If you require employees to work Fridays, Saturdays or Sundays, be aware that some employees may object on religious grounds. If they do, you're required by Title VII to make reasonable accommodations for sincerely held religious beliefs. And, surprisingly, that right may extend to the entire day off, not just long enough to attend religious services.
You can deny an accommodation only if it creates an "undue hardship" on the organization.
Recent case: Bradley Baker worked full time for Home Depot for several months before joining a new church. The church stressed Sunday service attendance and the importance of Sunday as a day of rest. After initially meeting this Sunday-off request, Baker's supervisor relented, offering to shift him to part-time status or allowing only Sunday mornings off.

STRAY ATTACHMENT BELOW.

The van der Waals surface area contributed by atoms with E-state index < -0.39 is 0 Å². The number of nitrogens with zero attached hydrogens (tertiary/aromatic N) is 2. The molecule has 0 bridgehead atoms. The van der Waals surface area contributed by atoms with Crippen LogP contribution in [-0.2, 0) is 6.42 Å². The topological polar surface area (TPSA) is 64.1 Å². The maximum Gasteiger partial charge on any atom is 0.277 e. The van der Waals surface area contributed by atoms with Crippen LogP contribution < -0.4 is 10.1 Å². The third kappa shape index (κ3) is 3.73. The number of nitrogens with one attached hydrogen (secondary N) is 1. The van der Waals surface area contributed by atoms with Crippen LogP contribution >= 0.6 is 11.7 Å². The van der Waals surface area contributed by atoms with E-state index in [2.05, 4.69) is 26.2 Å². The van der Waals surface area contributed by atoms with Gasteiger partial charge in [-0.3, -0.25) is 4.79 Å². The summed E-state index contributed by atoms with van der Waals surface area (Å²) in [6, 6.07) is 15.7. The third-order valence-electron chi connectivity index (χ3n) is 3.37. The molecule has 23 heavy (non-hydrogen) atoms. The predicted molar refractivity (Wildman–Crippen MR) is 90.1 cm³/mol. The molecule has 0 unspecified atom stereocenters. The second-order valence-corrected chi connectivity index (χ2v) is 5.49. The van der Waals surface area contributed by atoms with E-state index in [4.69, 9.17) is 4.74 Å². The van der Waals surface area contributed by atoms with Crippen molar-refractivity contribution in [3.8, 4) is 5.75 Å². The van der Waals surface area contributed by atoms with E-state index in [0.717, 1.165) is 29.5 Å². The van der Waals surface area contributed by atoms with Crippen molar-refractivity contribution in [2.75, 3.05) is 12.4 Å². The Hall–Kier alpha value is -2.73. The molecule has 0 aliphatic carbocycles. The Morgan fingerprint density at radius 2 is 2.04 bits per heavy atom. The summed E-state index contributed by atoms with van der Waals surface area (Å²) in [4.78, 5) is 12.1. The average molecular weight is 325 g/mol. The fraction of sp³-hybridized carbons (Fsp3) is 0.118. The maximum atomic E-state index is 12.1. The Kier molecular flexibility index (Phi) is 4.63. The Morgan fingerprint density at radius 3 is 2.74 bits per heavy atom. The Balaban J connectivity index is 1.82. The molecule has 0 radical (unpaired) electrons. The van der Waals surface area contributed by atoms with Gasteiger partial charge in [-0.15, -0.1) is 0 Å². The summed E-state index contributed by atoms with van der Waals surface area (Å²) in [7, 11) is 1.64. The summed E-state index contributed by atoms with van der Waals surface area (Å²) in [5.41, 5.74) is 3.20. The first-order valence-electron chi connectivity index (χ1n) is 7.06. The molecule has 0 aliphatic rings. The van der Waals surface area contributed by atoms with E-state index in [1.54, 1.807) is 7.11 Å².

No good, said the court. Cutting his hours to part time would end his eligibility for medical insurance and, therefore, was a benefit cut. And the court didn't believe that giving Baker the entire day off would cause an undue hardship on the retailer. (Baker v. Home Depot, No. 05-1069, 2nd Cir., 2006)
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